Politics & Government

Senators argue over when to do Lynch AG nomination

U.S. President Barack Obama nominates Loretta Lynch, the U.S. attorney in Brooklyn, to succeed Eric Holder as attorney general during an event in the Roosevelt Room on Saturday, Nov. 8, 2014, in Washington, D.C.
U.S. President Barack Obama nominates Loretta Lynch, the U.S. attorney in Brooklyn, to succeed Eric Holder as attorney general during an event in the Roosevelt Room on Saturday, Nov. 8, 2014, in Washington, D.C. MCT

A day after President Barack Obama nominated Loretta Lynch to be his new attorney general, a debate is raging over when the Senate should begin her confirmation process – during the lame duck session of Congress that begins this week or when the new Republican-controlled Senate takes over in January?

Obama said Lynch, the U.S. Attorney for the Eastern District of New York tapped to replace Attorney General Eric Holder, should be confirmed without delay. Sen. John Thune, R-S.D., speaking on CNN’s ‘State of the Union’ Sunday argued that it could wait.

‘I think it would be in the best interest of the country and the Congress for (us) to wait and do this next year under regular order,’ Thune told CNN’s Candy Crowley. ‘There’s hearings and everything that goes with that. We’ve got to move a funding bill. We’ve got to prevent some tax increases, a number of things that have to be done before the end of the year. And Eric Holder has said he’s not going anywhere soon.’

Sen. Chris Murphy, D-Conn., who also appeared on ‘State of the Union’ Sunday, said he’d like the current Democratic-controlled Senate take up Lynch’s nomination in the lame duck session.

‘I would like to see us move forward,’ Murphy said. ‘I think this is an important post and I think we should have somebody on the ground there sooner rather than later.’

Senate Majority Leader Harry Reid, D-Nev., hasn’t said whether he’ll bring up Lynch’s nomination in the closing days of the 113th Congress. Senate Minority Leader Mitch McConnell, R-Ky., who stands to be majority leader next year, said Lynch’s ‘nomination should be considered in the new Congress through regular order.’

Regular order means that Lynch’s nomination would go through the Senate Judiciary Committee before being debated and voted on the Senate floor. Once on the floor, regular order calls for a majority of 60 votes to end debate on the nomination.

Frustrated by what he considered deliberate Republican efforts to delay Obama’s judicial, administrative and ambassadorial nominees, Reid, changed the Senate’s rules on nomination last November when he triggered the so-called "nuclear option."

The parliamentary maneuver abolished the 60-vote threshold and replaced it with simple majority-rules votes on all nominees except Supreme Court selections.

The anti-filibuster move enraged Senate Republicans to the point that Sen. Charles Grassley, R-Iowa, who’s in line to become chairman of the Senate Judiciary Committee, suggested last year that if his party gained the majority it should expand the nuclear option to include Supreme Court nominees.

McConnell blasted Reid’s move as a power grab, but he hasn’t specifically said whether or not he would adopt the nuclear option as majority leader. In a May speech at Washington’s American Enterprise Institute, McConnell said "Reid did a lot of damage" with the nuclear option and added that "It’s hard to un-ring a bell."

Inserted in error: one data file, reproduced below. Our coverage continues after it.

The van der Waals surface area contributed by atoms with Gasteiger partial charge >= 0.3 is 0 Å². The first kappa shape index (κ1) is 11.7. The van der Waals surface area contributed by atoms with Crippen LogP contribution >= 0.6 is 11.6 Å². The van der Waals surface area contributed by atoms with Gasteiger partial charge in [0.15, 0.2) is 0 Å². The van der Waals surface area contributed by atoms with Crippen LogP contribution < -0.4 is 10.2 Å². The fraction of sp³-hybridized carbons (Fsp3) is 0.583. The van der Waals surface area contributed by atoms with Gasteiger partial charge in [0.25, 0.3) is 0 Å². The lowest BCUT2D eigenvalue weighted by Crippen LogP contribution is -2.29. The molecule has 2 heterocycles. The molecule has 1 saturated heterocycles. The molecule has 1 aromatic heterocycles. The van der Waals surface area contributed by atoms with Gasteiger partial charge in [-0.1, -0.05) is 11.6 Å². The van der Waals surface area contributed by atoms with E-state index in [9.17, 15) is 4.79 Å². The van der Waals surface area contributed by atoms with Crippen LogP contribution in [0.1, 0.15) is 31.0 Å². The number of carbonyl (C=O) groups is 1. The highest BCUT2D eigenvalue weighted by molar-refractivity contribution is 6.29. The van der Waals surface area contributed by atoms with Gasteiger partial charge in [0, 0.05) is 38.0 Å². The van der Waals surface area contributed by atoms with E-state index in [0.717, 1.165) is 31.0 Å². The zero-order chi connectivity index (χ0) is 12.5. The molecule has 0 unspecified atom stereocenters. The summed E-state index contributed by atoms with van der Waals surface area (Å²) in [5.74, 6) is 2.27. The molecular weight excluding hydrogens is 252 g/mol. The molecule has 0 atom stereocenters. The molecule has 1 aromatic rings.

McConnell’s call to consider Lynch’s nomination through regular order could anger some conservatives. Last week, 26 conservative leaders, activists and academics wrote a letter to McConnell Wednesday, urging him to retain the nuclear option.

‘The decision by Senator Reid and his Democratic colleagues to deploy the so-called ‘nuclear option’ was transparently designed to facilitate the confirmation of judicial nominees who would insulate ObamaCare and other aspects of President Obama’s agenda from meaningful judicial review,’ the group wrote. ‘Regardless of their motives, we see very little upside and significant downside in reviving the judicial filibuster.’

It was the latest message from some conservatives and tea party supporters who are worried the McConnell won’t aggressively pursue their agenda, which includes repealing the Affordable Care Act.

When McConnell said last month that ‘It would take 60 votes in the Senate’ to repeal the law and ‘No one thinks we’re going to have 60 Republicans,’ several conservative groups and individuals howled.

‘This is why so few people actually believe Mitch McConnell anymore,’ Ken Cuccinelli II, president of the Senate Conservatives Fund and former Virginia attorney general, wrote on the fund’s website last month. ‘He makes conservative promises and then fails to follow through. He said he would rip Obamacare out ‘root and branch’ but has now flip-flopped days before the election and waved the white flag.’

McConnell said he remains committed to going after the health care law. But rather than conducting full repeal votes – the Republican-held House of Representatives has done more than three dozen of them – McConnell has indicated that Senate Republicans will attack the law through the budget reconciliation process, which requires only 51 votes, and other maneuvers.

‘We’ve restated what he’s said for years: there are multiple approaches, but all would require a presidential signature,’ said McConnell spokesman Don Stewart said. ‘But that doesn’t mean (Republicans)…shouldn’t fight for repeal – whether that’s through reconciliation, full repeal and through individual onerous provisions.’